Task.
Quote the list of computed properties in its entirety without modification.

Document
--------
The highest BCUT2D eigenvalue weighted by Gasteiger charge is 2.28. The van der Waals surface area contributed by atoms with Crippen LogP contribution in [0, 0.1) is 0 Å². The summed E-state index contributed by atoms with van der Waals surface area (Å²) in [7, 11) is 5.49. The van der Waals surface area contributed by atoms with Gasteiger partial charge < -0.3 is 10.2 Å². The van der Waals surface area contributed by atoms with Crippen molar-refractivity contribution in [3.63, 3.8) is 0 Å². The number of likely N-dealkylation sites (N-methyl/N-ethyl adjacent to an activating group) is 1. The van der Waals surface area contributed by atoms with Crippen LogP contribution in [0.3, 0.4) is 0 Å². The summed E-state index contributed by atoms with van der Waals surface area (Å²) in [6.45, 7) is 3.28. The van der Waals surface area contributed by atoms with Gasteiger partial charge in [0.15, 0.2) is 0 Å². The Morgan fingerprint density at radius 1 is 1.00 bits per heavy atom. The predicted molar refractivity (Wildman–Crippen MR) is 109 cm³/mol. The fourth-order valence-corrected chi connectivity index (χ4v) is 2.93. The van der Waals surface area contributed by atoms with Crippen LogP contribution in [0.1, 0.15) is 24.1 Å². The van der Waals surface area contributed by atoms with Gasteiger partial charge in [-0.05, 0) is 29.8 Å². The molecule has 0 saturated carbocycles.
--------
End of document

The highest BCUT2D eigenvalue weighted by Gasteiger charge is 2.28. The van der Waals surface area contributed by atoms with Crippen LogP contribution in [0, 0.1) is 0 Å². The summed E-state index contributed by atoms with van der Waals surface area (Å²) in [7, 11) is 5.49. The van der Waals surface area contributed by atoms with Gasteiger partial charge < -0.3 is 10.2 Å². The van der Waals surface area contributed by atoms with Crippen molar-refractivity contribution in [3.63, 3.8) is 0 Å². The number of likely N-dealkylation sites (N-methyl/N-ethyl adjacent to an activating group) is 1. The van der Waals surface area contributed by atoms with Crippen LogP contribution in [0.3, 0.4) is 0 Å². The summed E-state index contributed by atoms with van der Waals surface area (Å²) in [6.45, 7) is 3.28. The van der Waals surface area contributed by atoms with Gasteiger partial charge in [0.15, 0.2) is 0 Å². The Morgan fingerprint density at radius 1 is 1.00 bits per heavy atom. The predicted molar refractivity (Wildman–Crippen MR) is 109 cm³/mol. The fourth-order valence-corrected chi connectivity index (χ4v) is 2.93. The van der Waals surface area contributed by atoms with Crippen LogP contribution in [0.1, 0.15) is 24.1 Å². The van der Waals surface area contributed by atoms with Gasteiger partial charge in [-0.05, 0) is 29.8 Å². The molecule has 0 saturated carbocycles.